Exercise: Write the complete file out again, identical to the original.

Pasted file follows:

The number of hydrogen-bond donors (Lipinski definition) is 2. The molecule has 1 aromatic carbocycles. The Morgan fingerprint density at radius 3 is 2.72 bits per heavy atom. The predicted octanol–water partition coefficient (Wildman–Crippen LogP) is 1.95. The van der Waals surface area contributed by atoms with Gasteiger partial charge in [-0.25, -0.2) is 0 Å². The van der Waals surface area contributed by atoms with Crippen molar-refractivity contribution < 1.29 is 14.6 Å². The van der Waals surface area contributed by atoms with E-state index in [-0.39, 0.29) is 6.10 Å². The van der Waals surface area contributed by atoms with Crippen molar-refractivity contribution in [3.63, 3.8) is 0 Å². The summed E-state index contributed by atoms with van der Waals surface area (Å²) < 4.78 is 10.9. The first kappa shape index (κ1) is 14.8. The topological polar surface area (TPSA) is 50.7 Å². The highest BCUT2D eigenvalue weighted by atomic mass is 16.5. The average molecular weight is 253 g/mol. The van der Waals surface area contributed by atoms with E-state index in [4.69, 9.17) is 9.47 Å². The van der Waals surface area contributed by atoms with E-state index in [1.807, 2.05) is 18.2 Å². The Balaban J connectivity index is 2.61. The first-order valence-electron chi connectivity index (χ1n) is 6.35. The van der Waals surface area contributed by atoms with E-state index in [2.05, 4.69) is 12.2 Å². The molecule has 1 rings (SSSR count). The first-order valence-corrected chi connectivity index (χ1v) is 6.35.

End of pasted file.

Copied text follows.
The number of hydrogen-bond donors (Lipinski definition) is 2. The molecule has 1 aromatic carbocycles. The Morgan fingerprint density at radius 3 is 2.72 bits per heavy atom. The predicted octanol–water partition coefficient (Wildman–Crippen LogP) is 1.95. The van der Waals surface area contributed by atoms with Gasteiger partial charge in [-0.25, -0.2) is 0 Å². The van der Waals surface area contributed by atoms with Crippen molar-refractivity contribution < 1.29 is 14.6 Å². The van der Waals surface area contributed by atoms with E-state index in [-0.39, 0.29) is 6.10 Å². The van der Waals surface area contributed by atoms with Crippen molar-refractivity contribution in [3.63, 3.8) is 0 Å². The summed E-state index contributed by atoms with van der Waals surface area (Å²) < 4.78 is 10.9. The first kappa shape index (κ1) is 14.8. The topological polar surface area (TPSA) is 50.7 Å². The highest BCUT2D eigenvalue weighted by atomic mass is 16.5. The average molecular weight is 253 g/mol. The van der Waals surface area contributed by atoms with E-state index in [4.69, 9.17) is 9.47 Å². The van der Waals surface area contributed by atoms with E-state index in [1.807, 2.05) is 18.2 Å². The Balaban J connectivity index is 2.61. The first-order valence-electron chi connectivity index (χ1n) is 6.35. The van der Waals surface area contributed by atoms with E-state index in [2.05, 4.69) is 12.2 Å². The molecule has 1 rings (SSSR count). The first-order valence-corrected chi connectivity index (χ1v) is 6.35.